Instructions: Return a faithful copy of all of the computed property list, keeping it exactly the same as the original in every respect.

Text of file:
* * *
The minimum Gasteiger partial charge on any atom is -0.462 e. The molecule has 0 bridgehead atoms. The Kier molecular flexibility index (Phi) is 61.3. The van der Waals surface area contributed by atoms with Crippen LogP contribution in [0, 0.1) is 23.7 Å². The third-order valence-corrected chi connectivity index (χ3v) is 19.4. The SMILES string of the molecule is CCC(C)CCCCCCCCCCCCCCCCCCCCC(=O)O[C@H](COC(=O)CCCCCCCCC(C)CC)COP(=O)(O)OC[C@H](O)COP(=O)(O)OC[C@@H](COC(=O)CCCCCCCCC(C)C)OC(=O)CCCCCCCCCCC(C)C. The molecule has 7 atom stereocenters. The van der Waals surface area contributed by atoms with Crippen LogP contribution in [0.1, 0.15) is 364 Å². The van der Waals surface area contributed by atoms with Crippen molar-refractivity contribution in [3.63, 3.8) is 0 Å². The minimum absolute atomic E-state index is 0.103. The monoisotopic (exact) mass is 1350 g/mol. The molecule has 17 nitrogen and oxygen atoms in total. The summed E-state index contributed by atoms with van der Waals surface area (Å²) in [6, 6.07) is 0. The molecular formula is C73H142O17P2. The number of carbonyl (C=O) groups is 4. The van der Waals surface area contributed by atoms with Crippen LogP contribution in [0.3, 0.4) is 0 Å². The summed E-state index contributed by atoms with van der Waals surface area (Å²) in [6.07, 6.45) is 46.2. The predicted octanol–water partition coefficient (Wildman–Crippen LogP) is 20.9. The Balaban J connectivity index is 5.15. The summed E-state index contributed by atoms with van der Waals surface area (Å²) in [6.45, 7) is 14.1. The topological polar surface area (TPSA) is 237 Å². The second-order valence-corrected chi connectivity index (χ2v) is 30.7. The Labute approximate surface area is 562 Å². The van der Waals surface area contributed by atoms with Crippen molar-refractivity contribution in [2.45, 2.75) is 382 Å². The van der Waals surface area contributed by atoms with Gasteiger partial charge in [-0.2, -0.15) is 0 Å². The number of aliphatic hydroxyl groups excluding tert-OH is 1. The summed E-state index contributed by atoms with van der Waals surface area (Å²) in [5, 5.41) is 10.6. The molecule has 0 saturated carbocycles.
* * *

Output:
The minimum Gasteiger partial charge on any atom is -0.462 e. The molecule has 0 bridgehead atoms. The Kier molecular flexibility index (Phi) is 61.3. The van der Waals surface area contributed by atoms with Crippen LogP contribution in [0, 0.1) is 23.7 Å². The third-order valence-corrected chi connectivity index (χ3v) is 19.4. The SMILES string of the molecule is CCC(C)CCCCCCCCCCCCCCCCCCCCC(=O)O[C@H](COC(=O)CCCCCCCCC(C)CC)COP(=O)(O)OC[C@H](O)COP(=O)(O)OC[C@@H](COC(=O)CCCCCCCCC(C)C)OC(=O)CCCCCCCCCCC(C)C. The molecule has 7 atom stereocenters. The van der Waals surface area contributed by atoms with Crippen LogP contribution in [0.1, 0.15) is 364 Å². The van der Waals surface area contributed by atoms with Crippen molar-refractivity contribution in [3.63, 3.8) is 0 Å². The minimum absolute atomic E-state index is 0.103. The monoisotopic (exact) mass is 1350 g/mol. The molecule has 17 nitrogen and oxygen atoms in total. The summed E-state index contributed by atoms with van der Waals surface area (Å²) in [6, 6.07) is 0. The molecular formula is C73H142O17P2. The number of carbonyl (C=O) groups is 4. The van der Waals surface area contributed by atoms with Crippen LogP contribution in [0.3, 0.4) is 0 Å². The summed E-state index contributed by atoms with van der Waals surface area (Å²) in [6.07, 6.45) is 46.2. The predicted octanol–water partition coefficient (Wildman–Crippen LogP) is 20.9. The Balaban J connectivity index is 5.15. The summed E-state index contributed by atoms with van der Waals surface area (Å²) in [6.45, 7) is 14.1. The topological polar surface area (TPSA) is 237 Å². The second-order valence-corrected chi connectivity index (χ2v) is 30.7. The Labute approximate surface area is 562 Å². The van der Waals surface area contributed by atoms with Crippen molar-refractivity contribution in [2.45, 2.75) is 382 Å². The van der Waals surface area contributed by atoms with Gasteiger partial charge in [-0.2, -0.15) is 0 Å². The number of aliphatic hydroxyl groups excluding tert-OH is 1. The summed E-state index contributed by atoms with van der Waals surface area (Å²) in [5, 5.41) is 10.6. The molecule has 0 saturated carbocycles.